Late last fall, sixteen year old Damon W. James staggered to the sidelines and collapsed during a Westfield/Brocton high school football game. Three days later, Damon died at Women & Children’s Hospital in Buffalo, New York. It was initially reported that Damon suffered from a traumatic head injury caused by a helmet-to-helmet collision. However, it is now believed that several football-related head injuries incurred earlier in the season made Damon particularly susceptible to the fatal blow.
Damon’s mother and father have filed a notice of claim with the Westfield School District, asserting that the school failed to monitor Damon “between games when it was apparent he had suffered an injury.” The notice also asserts that the school should have evaluated Damon at the beginning of the football season in order to get a baseline of his brain health and function. Further, the notice accuses Westfield of both failing to provide Damon with a proper-fitting helmet, and failing to maintain football helmets in manner which was required to “optimize player safety.” A notice of claim is typically required to put a municipality on notice of a potential lawsuit and preserve a plaintiff’s claim from statutory limitations on such actions.
Currently, New York does not require schools to conduct baseline mental health tests for student athletes. Schools are required to pull students from a sporting event immediately after they have suffered a concussion, however. Students pulled from a game for this reason may only be returned to play after remaining symptom-free for at least 24 hours.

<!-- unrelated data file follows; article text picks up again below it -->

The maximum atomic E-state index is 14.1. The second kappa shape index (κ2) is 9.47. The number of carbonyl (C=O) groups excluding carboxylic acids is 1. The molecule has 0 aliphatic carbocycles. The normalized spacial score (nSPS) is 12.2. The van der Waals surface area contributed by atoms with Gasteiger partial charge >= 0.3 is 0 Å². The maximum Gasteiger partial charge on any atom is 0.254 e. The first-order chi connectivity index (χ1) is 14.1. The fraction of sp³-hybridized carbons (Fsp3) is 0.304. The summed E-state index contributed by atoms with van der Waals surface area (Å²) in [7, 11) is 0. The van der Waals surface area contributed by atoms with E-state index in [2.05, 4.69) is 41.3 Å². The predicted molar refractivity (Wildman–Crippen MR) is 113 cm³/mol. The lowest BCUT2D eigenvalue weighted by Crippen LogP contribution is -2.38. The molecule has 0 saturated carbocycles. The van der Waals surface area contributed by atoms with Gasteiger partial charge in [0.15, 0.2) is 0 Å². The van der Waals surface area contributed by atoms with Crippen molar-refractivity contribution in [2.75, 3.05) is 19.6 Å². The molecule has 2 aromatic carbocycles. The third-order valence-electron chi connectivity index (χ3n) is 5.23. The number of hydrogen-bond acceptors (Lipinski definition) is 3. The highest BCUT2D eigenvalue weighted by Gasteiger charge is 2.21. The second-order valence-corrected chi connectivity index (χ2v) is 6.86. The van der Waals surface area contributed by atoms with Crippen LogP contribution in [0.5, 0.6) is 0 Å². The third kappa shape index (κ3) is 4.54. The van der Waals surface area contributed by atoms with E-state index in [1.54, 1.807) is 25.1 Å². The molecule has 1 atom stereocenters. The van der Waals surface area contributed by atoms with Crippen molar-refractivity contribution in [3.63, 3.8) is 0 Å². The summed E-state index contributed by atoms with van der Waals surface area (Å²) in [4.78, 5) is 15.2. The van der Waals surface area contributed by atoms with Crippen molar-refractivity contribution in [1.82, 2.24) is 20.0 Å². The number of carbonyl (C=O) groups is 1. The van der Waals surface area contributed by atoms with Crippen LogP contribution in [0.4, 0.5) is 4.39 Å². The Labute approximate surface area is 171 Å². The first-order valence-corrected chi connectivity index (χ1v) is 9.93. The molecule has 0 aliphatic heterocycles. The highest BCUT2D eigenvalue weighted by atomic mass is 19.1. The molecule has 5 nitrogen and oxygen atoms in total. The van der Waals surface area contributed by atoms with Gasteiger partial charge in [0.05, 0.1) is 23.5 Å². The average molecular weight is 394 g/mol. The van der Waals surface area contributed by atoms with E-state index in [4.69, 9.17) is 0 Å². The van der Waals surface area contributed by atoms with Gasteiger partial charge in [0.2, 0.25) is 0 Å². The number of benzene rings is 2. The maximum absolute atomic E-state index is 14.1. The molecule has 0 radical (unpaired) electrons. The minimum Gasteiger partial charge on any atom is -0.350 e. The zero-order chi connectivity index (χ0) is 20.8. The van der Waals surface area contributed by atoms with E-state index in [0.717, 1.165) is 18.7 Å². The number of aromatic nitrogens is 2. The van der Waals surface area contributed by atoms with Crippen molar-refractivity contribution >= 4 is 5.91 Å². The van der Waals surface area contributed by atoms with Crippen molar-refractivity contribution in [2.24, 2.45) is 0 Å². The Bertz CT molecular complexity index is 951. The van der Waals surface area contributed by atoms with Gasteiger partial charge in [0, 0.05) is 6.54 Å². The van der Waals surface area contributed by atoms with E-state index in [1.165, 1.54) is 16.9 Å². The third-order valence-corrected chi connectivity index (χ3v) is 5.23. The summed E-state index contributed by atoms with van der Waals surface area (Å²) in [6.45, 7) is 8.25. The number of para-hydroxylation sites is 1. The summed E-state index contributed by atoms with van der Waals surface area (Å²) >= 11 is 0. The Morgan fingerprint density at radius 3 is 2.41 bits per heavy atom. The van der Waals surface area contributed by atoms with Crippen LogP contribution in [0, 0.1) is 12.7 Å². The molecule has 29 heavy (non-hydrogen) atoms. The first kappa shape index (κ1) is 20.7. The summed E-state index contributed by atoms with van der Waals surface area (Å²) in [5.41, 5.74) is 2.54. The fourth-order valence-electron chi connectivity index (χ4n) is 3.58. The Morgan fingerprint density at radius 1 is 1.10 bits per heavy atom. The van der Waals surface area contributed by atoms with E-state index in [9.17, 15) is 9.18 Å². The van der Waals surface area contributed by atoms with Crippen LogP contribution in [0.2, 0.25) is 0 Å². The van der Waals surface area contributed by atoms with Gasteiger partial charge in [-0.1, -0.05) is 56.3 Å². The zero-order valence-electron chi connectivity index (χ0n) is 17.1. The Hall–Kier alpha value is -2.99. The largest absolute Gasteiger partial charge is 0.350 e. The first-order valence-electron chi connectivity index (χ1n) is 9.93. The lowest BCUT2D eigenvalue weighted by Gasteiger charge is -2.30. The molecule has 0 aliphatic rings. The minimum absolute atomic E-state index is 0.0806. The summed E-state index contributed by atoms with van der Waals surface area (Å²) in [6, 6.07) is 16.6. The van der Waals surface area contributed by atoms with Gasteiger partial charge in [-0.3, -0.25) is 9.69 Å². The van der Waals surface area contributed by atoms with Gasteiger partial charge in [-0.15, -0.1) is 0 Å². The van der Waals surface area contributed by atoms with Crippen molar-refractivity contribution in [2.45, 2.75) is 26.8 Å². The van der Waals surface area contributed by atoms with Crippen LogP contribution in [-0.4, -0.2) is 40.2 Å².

The Buffalo News obtained the notice of claim from the Westfield School District by filing a request through New York’s Freedom of Information Law, or FOIL. However, the school refused to provide the News with videotapes of the football games in question, tapes that were requested through the same FOIL process. When contacted about the issue, Westfield School Superintendent David J. Davison refused to comment.
Apparently, the school is attempting to use the Family Educational Rights and Privacy Act, or FERPA (a federal law designed to protect a student’s academic records), to block the family’s request for the game videos. Frank D. LaMonte, an attorney who works to raise awareness of potential abuses of FERPA, called the high school’s attempt to hide behind the law “ridiculous.” Lamonte noted, “FERPA protects things that are private . . . . What you look like playing football in front of a thousand people is not confidential. Committing something non-confidential to film does not magically transform it into a secret. The school should be embarrassed to be using FERPA in that way.”
One thing is clear – whatever details the tapes reveal will almost certainly be relevant to the school’s potential liability in the upcoming lawsuit brought by James’ family.